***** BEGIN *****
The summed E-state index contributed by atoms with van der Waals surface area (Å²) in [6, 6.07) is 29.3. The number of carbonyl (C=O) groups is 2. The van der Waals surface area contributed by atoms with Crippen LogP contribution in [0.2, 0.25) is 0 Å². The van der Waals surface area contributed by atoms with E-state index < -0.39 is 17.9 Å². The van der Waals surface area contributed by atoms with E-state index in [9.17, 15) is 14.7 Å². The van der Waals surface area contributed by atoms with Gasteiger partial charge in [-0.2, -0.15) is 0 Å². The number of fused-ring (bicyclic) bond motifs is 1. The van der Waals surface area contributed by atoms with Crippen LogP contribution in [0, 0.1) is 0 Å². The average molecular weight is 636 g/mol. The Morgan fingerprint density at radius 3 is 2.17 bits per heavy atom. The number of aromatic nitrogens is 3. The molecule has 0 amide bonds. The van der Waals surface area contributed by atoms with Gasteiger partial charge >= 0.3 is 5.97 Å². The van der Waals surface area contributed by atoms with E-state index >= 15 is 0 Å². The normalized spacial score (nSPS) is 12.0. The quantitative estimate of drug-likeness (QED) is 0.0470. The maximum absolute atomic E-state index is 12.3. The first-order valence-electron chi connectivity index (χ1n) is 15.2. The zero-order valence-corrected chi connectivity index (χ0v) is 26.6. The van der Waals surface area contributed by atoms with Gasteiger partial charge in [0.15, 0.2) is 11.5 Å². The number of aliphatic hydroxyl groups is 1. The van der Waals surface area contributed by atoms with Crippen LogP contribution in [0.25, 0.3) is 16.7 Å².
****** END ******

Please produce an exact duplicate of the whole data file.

The summed E-state index contributed by atoms with van der Waals surface area (Å²) in [6, 6.07) is 29.3. The number of carbonyl (C=O) groups is 2. The van der Waals surface area contributed by atoms with Crippen LogP contribution in [0.2, 0.25) is 0 Å². The van der Waals surface area contributed by atoms with E-state index < -0.39 is 17.9 Å². The van der Waals surface area contributed by atoms with E-state index in [9.17, 15) is 14.7 Å². The van der Waals surface area contributed by atoms with Gasteiger partial charge in [-0.2, -0.15) is 0 Å². The number of fused-ring (bicyclic) bond motifs is 1. The van der Waals surface area contributed by atoms with Crippen LogP contribution in [0, 0.1) is 0 Å². The average molecular weight is 636 g/mol. The Morgan fingerprint density at radius 3 is 2.17 bits per heavy atom. The number of aromatic nitrogens is 3. The molecule has 0 amide bonds. The van der Waals surface area contributed by atoms with Gasteiger partial charge >= 0.3 is 5.97 Å². The van der Waals surface area contributed by atoms with E-state index >= 15 is 0 Å². The normalized spacial score (nSPS) is 12.0. The quantitative estimate of drug-likeness (QED) is 0.0470. The maximum absolute atomic E-state index is 12.3. The first-order valence-electron chi connectivity index (χ1n) is 15.2. The zero-order valence-corrected chi connectivity index (χ0v) is 26.6. The van der Waals surface area contributed by atoms with Gasteiger partial charge in [0.15, 0.2) is 11.5 Å². The number of aliphatic hydroxyl groups is 1. The van der Waals surface area contributed by atoms with Crippen LogP contribution in [0.25, 0.3) is 16.7 Å².